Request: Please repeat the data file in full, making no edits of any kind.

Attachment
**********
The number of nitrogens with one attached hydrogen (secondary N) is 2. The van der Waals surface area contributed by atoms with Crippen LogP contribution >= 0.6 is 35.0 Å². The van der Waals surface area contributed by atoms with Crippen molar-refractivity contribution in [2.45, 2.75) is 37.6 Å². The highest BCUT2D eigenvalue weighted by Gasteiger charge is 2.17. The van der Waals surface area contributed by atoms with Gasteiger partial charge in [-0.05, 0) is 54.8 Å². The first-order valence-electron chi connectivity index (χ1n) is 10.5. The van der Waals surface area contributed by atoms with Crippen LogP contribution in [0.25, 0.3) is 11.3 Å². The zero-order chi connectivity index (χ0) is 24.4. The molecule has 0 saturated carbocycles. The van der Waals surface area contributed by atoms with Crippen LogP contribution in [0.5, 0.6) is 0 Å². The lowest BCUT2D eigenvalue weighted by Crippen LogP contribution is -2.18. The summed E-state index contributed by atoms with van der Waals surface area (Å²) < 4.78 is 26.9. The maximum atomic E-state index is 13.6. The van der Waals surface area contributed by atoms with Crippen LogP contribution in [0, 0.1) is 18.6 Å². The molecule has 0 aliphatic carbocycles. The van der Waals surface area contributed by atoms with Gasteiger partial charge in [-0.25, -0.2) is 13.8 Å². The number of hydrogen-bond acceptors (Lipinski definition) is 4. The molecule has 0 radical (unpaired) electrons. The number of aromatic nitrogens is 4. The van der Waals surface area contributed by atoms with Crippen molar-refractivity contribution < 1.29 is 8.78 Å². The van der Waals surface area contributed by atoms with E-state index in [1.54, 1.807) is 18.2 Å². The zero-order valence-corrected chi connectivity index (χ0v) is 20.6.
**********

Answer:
The number of nitrogens with one attached hydrogen (secondary N) is 2. The van der Waals surface area contributed by atoms with Crippen LogP contribution >= 0.6 is 35.0 Å². The van der Waals surface area contributed by atoms with Crippen molar-refractivity contribution in [2.45, 2.75) is 37.6 Å². The highest BCUT2D eigenvalue weighted by Gasteiger charge is 2.17. The van der Waals surface area contributed by atoms with Gasteiger partial charge in [-0.05, 0) is 54.8 Å². The first-order valence-electron chi connectivity index (χ1n) is 10.5. The van der Waals surface area contributed by atoms with Crippen LogP contribution in [0.25, 0.3) is 11.3 Å². The zero-order chi connectivity index (χ0) is 24.4. The molecule has 0 saturated carbocycles. The van der Waals surface area contributed by atoms with Crippen LogP contribution in [0.5, 0.6) is 0 Å². The lowest BCUT2D eigenvalue weighted by Crippen LogP contribution is -2.18. The summed E-state index contributed by atoms with van der Waals surface area (Å²) < 4.78 is 26.9. The maximum atomic E-state index is 13.6. The van der Waals surface area contributed by atoms with Crippen LogP contribution in [0, 0.1) is 18.6 Å². The molecule has 0 aliphatic carbocycles. The van der Waals surface area contributed by atoms with Gasteiger partial charge in [-0.25, -0.2) is 13.8 Å². The number of hydrogen-bond acceptors (Lipinski definition) is 4. The molecule has 0 radical (unpaired) electrons. The number of aromatic nitrogens is 4. The van der Waals surface area contributed by atoms with Crippen molar-refractivity contribution < 1.29 is 8.78 Å². The van der Waals surface area contributed by atoms with E-state index in [1.54, 1.807) is 18.2 Å². The zero-order valence-corrected chi connectivity index (χ0v) is 20.6.